The internet is full of articles about credit—how to get it, how to use it, and how to best manage it. You might hear about “good credit” and “bad credit” and so on. What is a good credit score? Why should you care about any of it?
If you’re a new worker without loans or credit cards, you may not know the answers to those questions, but they will become important as you start out in the workforce as a young professional. It pays to start with the basics.
A credit report is just what it sounds like; a record of how you’ve handled credit (credit cards, loans, etc.) in the past. Having “good credit” simply means that your credit report shows a good track record with paying off debt and managing income. The opposite end of the spectrum, having bad credit, would mean you have struggled with your obligations (either missing payments or spending too much on credit).
Your credit score is the easiest way to understand whether you have good or bad credit. Credit scores generally range between 300 and 850. If your score is 700 or greater, then you have good credit. Your credit is moderate with a score between 650 and 700, and scores below 650 are considered poor.
As you develop in your career, earn a salary, and make financial moves, you will also have chances to develop your credit. Going back to this question: why should you care?
Just How Important is Credit?
To put it simply and cheaply, it’s very important! That might not be enough to convince you though. Here’s a little more insight.
Your credit score factors into nearly every financial move that involves borrowing money. When you apply for a credit card or loan, lenders check your credit to see if you’re a worthy consumer to lend money to. If you have better credit, then your chances of being approved are higher; contrarily, your chances of approval are worse if you score is low.
When you’re talking about a new credit card, getting declined may not sound like a big deal. But what if you’re trying to get a mortgage for your dream home? Having excellent credit could mean the difference between a successful bid and continuing the home search.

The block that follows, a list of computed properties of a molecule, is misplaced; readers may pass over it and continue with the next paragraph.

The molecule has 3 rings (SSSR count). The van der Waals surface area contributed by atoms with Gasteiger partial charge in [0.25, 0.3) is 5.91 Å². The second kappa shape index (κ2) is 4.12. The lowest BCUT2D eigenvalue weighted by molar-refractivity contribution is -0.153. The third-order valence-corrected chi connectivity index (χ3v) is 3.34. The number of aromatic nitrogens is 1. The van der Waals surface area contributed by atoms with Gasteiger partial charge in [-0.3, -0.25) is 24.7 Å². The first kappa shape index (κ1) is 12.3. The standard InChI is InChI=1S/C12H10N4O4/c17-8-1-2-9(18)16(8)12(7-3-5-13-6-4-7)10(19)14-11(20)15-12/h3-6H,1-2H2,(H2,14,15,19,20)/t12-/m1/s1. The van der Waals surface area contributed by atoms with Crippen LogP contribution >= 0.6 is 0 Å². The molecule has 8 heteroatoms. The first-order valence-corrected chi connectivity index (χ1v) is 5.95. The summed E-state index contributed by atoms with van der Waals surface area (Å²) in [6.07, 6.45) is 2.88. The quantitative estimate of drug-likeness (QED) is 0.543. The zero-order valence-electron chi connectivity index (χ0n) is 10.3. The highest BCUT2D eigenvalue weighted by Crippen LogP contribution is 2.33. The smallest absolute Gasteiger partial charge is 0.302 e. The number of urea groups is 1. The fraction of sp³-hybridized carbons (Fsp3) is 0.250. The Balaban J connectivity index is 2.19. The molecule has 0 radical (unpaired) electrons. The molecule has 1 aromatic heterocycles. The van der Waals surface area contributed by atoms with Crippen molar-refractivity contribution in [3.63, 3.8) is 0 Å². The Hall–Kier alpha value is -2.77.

It doesn’t end with mortgages. Landlords often check credit reports before renting an apartment. Some employers look at your credit report before deciding whether to hire you. If you have bad credit, it could cost you a place to live or your dream job.
Furthermore, those with high credit are offered better deals that you’d miss out on otherwise. For instance, high-end credit cards with better perks and lower interest rates are often reserved for consumers with excellent credit. And you are more likely to qualify for lower interest rates on different loans.
So, it’s safe to say that having good credit is important. Unless you have millions of dollars, you will probably need to rely on a mortgage, a loan, or a credit card at some point in your life. Bad credit can act as an obstacle when you want to get moving in life – like buying a new home.
If you’re stressing about how to build credit, don’t worry. It’s relatively simple despite its importance. Here are a few tips to keep in mind moving forward.
How to Start Building Credit
It’s never too early to start thinking about your credit score. These tips are tailored for someone who may not understand the basics of credit, may not have a credit card, etc. There are a few specific ideas here as well as broader general tips to getting an excellent credit score.
Get Practice as an Authorized User